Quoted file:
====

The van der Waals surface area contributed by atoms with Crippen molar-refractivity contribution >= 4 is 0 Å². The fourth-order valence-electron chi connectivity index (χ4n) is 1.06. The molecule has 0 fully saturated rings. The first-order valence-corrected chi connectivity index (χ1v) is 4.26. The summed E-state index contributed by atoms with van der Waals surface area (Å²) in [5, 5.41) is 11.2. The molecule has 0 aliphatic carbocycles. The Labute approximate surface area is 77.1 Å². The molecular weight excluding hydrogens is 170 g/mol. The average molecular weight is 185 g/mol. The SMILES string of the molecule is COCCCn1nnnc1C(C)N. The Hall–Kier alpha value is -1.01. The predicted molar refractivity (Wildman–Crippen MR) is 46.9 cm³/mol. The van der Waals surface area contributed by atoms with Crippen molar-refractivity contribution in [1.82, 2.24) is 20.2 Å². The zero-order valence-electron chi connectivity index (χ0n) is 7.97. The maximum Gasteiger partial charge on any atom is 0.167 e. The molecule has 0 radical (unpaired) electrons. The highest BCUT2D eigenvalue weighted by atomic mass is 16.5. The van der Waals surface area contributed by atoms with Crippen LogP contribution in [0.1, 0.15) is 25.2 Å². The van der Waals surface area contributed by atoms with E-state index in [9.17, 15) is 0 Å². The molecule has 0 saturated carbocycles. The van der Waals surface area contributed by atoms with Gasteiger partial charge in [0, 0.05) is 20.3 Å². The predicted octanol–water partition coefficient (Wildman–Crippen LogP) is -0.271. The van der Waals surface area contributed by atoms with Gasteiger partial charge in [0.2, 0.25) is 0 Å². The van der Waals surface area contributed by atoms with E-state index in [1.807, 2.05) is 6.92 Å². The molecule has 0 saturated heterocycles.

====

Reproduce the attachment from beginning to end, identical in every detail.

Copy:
The van der Waals surface area contributed by atoms with Crippen molar-refractivity contribution >= 4 is 0 Å². The fourth-order valence-electron chi connectivity index (χ4n) is 1.06. The molecule has 0 fully saturated rings. The first-order valence-corrected chi connectivity index (χ1v) is 4.26. The summed E-state index contributed by atoms with van der Waals surface area (Å²) in [5, 5.41) is 11.2. The molecule has 0 aliphatic carbocycles. The Labute approximate surface area is 77.1 Å². The molecular weight excluding hydrogens is 170 g/mol. The average molecular weight is 185 g/mol. The SMILES string of the molecule is COCCCn1nnnc1C(C)N. The Hall–Kier alpha value is -1.01. The predicted molar refractivity (Wildman–Crippen MR) is 46.9 cm³/mol. The van der Waals surface area contributed by atoms with Crippen molar-refractivity contribution in [1.82, 2.24) is 20.2 Å². The zero-order valence-electron chi connectivity index (χ0n) is 7.97. The maximum Gasteiger partial charge on any atom is 0.167 e. The molecule has 0 radical (unpaired) electrons. The highest BCUT2D eigenvalue weighted by atomic mass is 16.5. The van der Waals surface area contributed by atoms with Crippen LogP contribution in [0.1, 0.15) is 25.2 Å². The van der Waals surface area contributed by atoms with E-state index in [9.17, 15) is 0 Å². The molecule has 0 saturated carbocycles. The van der Waals surface area contributed by atoms with Gasteiger partial charge in [0, 0.05) is 20.3 Å². The predicted octanol–water partition coefficient (Wildman–Crippen LogP) is -0.271. The van der Waals surface area contributed by atoms with Gasteiger partial charge in [0.2, 0.25) is 0 Å². The van der Waals surface area contributed by atoms with E-state index in [1.807, 2.05) is 6.92 Å². The molecule has 0 saturated heterocycles.